The Sorry Tale of Euro 2020
The rumour had been circulating for some time, so it came as little surprise, but the announcement this week that Euro 2020 would be spread around the continent, with numerous host cities was met with a predictable (and mostly justified) outcry. Platini first mooted the idea in June, and UEFA’s executive committee yesterday passed the proposal.
And let’s be clear, this was a situation all of Platini’s making. The idea of a tournament spread around Europe is not some wonderful ideal that Platini has always wanted to implement, but the result of an utter botch job that has left him backed into a corner.
The Frenchman had pushed Turkey out of the way to ensure his own country got to host the Euro 2016 tournament. Strange that many seemed to know the result as to who would host Euro 2106 before it was announced, strange that Platini should respond to questions over the decision with the comment, “when there is a Turkish president, then you can host a major tournament.”
This shouldn’t surprise us of course, or even shock us. If you think there is no corruption in awarding major tournaments, no greasing of palms, then you probably also believe in the tooth fairy, or that next year is “definitely Liverpool’s year”.
But Platini needed to make amends to Turkey. His solution to this awkward impasse was to kill the 2020 bidding process after it had barely begun, by backing Turkey for Euro 2020. Two problems though. This caused virtually all the other potential bidders to pull out – after all, what was the point of a multi-million pound bidding process when Platini had pretty much decided how the decision would go? The bigger problem though was Turkey itself. The country with the Olympic ideal within its own constitution decided it wanted the Olympics the same year, and the Olympics trumps the Euro finals. They could have both of course, but getting the Olympics would dilute their interest in hosting another tournament, and anyway, Platini couldn’t have his own precious tournament outshone in the country it was being hosted.
So the result was having no host at all. After all, many countries would have been put off anyway by the ridiculous costs of such an enterprise anyway – the transport costs, the redevelopment of airports, stadia, facilities, and the millions wasted on accommodating Platini and his cohorts in the best hotels money can buy.
So this is the solution. Everyone can have it. And don’t worry, because air travel is cheap nowadays, and there is no chance at all the fares will mysteriously treble in price for travel to the host cities during the event (#sarcasm). As any follower of a team in European competition, the idea of cheap international air travel for football matches is a myth. It’s easy for Platini to claim cheap air travel will be available whilst he flies round in private jets, but none of us know what the situation will be in eight years’ time anyway.
That’s not to say that the plan for 2020 is totally unworkable. Huge single countries have held tournaments before, requiring extensive travel between venues. Also, many fans will stick to one city, and what’s more, multiple venues will allow fans to attend that wouldn’t otherwise have been able to. Weeks of endless travelling will mostly be a problem only for those poor journalists for whom travel will be paid for by others. The logistics have not been revealed yet – when they do, we’ll have a better idea of how practical all this will be for fans. And inflated airplane prices may be harder to implement when fans are flying from all over the continent to multiple venues. And no one country will have to spend billions to please UEFA and their strict criteria, probably bankrupting themselves in the process and leaving themselves with endless stadiums falling slowly into disrepair. Legacies from international tournaments can be wonderful, but there are plenty of horror stories too.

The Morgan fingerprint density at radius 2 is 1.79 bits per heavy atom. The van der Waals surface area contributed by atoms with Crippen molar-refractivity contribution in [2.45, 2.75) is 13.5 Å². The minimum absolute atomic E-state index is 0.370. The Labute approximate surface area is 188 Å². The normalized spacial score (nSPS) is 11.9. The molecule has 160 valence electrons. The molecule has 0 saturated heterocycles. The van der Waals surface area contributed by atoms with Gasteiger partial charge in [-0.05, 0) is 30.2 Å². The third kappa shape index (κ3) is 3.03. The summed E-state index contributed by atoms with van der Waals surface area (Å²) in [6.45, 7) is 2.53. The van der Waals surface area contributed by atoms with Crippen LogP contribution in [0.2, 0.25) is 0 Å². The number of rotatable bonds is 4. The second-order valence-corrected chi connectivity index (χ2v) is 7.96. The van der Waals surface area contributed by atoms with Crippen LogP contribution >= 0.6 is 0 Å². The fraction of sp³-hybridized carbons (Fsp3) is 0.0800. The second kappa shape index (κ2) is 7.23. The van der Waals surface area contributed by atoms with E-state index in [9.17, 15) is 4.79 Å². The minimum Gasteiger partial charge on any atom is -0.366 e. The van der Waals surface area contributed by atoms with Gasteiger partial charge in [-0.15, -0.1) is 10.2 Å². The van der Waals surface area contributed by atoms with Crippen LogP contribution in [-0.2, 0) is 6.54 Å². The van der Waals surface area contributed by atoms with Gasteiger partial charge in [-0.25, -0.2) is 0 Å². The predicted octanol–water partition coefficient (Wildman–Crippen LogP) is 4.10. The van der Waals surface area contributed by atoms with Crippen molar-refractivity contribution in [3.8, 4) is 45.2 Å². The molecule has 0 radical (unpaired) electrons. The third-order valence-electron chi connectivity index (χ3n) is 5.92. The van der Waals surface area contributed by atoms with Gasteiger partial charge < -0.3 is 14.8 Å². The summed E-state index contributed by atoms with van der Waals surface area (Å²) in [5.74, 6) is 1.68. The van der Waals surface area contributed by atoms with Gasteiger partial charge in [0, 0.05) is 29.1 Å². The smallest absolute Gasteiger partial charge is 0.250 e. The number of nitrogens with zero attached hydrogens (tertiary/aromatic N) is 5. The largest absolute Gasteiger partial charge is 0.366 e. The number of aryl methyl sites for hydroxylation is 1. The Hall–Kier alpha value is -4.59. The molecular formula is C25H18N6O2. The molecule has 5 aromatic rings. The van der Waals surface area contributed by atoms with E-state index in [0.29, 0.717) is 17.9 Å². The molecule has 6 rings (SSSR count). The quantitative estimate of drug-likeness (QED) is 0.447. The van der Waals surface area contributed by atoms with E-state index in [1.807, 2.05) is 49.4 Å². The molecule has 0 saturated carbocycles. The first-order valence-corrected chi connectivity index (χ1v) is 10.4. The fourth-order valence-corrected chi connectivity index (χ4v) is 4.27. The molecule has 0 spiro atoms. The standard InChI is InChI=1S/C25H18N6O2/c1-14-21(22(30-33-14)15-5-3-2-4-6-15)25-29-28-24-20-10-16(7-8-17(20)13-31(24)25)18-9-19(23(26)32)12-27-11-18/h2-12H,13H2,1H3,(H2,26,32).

But whatever the pros and cons, this wasn’t arranged with fans in mind, it wasn’t originally planned at all. The fact that this will be a one-off is a tacit admission of that. Saddest of all to me is that the distribution of games across a continent removes one of the main benefits of an international tournament. These competitions are a celebration of the host country, a chance to experience their culture and their traditions. It denies hosts the chance of international focus, to boost its infrastructure and to gain tourism revenue. All that will be gone in 2020. In one foul swoop, Platini has destroyed one of the central tenets of a football tournament – the atmosphere created by the congregation of various cultures and nationalities in one country, with a common passion. What next? A football tournament in a desert?
Platini’s meddling hasn’t begun here of course. This will be a tournament, like that in France, of 24 teams, diluting the quality of the finals further. More games, more money. Eventually there will be a 39th Premier League game played in Abu Dhabi, and the award of Euro 2060 to Ganymede, Jupiter’s largest moon (Michel Platini Jr particularly impressed with Ganymede’s excellent transport links between the planet’s 67 moons).
But this is the future. The format of the European Championships has changed many times in the past, and it will now change again. Platini will trumpet this new format despite it being a format borne out of desperation. And the fans will attend in their millions, and hand over their hard-earned money. We’ll moan, we’ll decry, we’ll throw our hands in the air. And we’ll keep going to football matches, wherever they are.